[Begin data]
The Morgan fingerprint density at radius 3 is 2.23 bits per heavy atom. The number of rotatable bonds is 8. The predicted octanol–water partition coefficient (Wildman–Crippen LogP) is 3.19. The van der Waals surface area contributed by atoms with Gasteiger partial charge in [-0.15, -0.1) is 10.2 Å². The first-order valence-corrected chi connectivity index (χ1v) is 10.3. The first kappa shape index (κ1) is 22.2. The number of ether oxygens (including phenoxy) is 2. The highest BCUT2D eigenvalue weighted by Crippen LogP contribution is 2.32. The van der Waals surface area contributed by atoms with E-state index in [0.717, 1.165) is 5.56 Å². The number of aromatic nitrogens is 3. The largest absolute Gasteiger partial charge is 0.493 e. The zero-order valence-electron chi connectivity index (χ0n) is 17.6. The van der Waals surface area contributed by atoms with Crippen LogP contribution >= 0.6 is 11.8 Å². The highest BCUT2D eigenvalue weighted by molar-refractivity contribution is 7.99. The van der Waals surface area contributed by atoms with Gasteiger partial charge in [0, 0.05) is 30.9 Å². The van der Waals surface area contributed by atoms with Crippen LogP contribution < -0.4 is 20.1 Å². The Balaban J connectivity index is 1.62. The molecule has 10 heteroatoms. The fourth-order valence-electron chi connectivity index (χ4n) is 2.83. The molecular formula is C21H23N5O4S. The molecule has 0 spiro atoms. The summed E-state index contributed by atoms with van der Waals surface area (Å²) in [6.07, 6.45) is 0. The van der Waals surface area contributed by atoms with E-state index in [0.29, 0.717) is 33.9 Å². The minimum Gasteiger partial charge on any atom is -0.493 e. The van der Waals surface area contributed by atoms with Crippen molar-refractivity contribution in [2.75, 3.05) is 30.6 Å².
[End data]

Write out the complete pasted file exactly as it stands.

The Morgan fingerprint density at radius 3 is 2.23 bits per heavy atom. The number of rotatable bonds is 8. The predicted octanol–water partition coefficient (Wildman–Crippen LogP) is 3.19. The van der Waals surface area contributed by atoms with Gasteiger partial charge in [-0.15, -0.1) is 10.2 Å². The first-order valence-corrected chi connectivity index (χ1v) is 10.3. The first kappa shape index (κ1) is 22.2. The number of ether oxygens (including phenoxy) is 2. The highest BCUT2D eigenvalue weighted by Crippen LogP contribution is 2.32. The van der Waals surface area contributed by atoms with E-state index in [0.717, 1.165) is 5.56 Å². The number of aromatic nitrogens is 3. The largest absolute Gasteiger partial charge is 0.493 e. The zero-order valence-electron chi connectivity index (χ0n) is 17.6. The van der Waals surface area contributed by atoms with Crippen LogP contribution >= 0.6 is 11.8 Å². The highest BCUT2D eigenvalue weighted by molar-refractivity contribution is 7.99. The van der Waals surface area contributed by atoms with Gasteiger partial charge in [0, 0.05) is 30.9 Å². The van der Waals surface area contributed by atoms with Crippen LogP contribution < -0.4 is 20.1 Å². The Balaban J connectivity index is 1.62. The molecule has 10 heteroatoms. The fourth-order valence-electron chi connectivity index (χ4n) is 2.83. The molecular formula is C21H23N5O4S. The molecule has 0 spiro atoms. The summed E-state index contributed by atoms with van der Waals surface area (Å²) in [6.07, 6.45) is 0. The van der Waals surface area contributed by atoms with E-state index in [0.29, 0.717) is 33.9 Å². The minimum Gasteiger partial charge on any atom is -0.493 e. The van der Waals surface area contributed by atoms with Crippen molar-refractivity contribution in [2.75, 3.05) is 30.6 Å².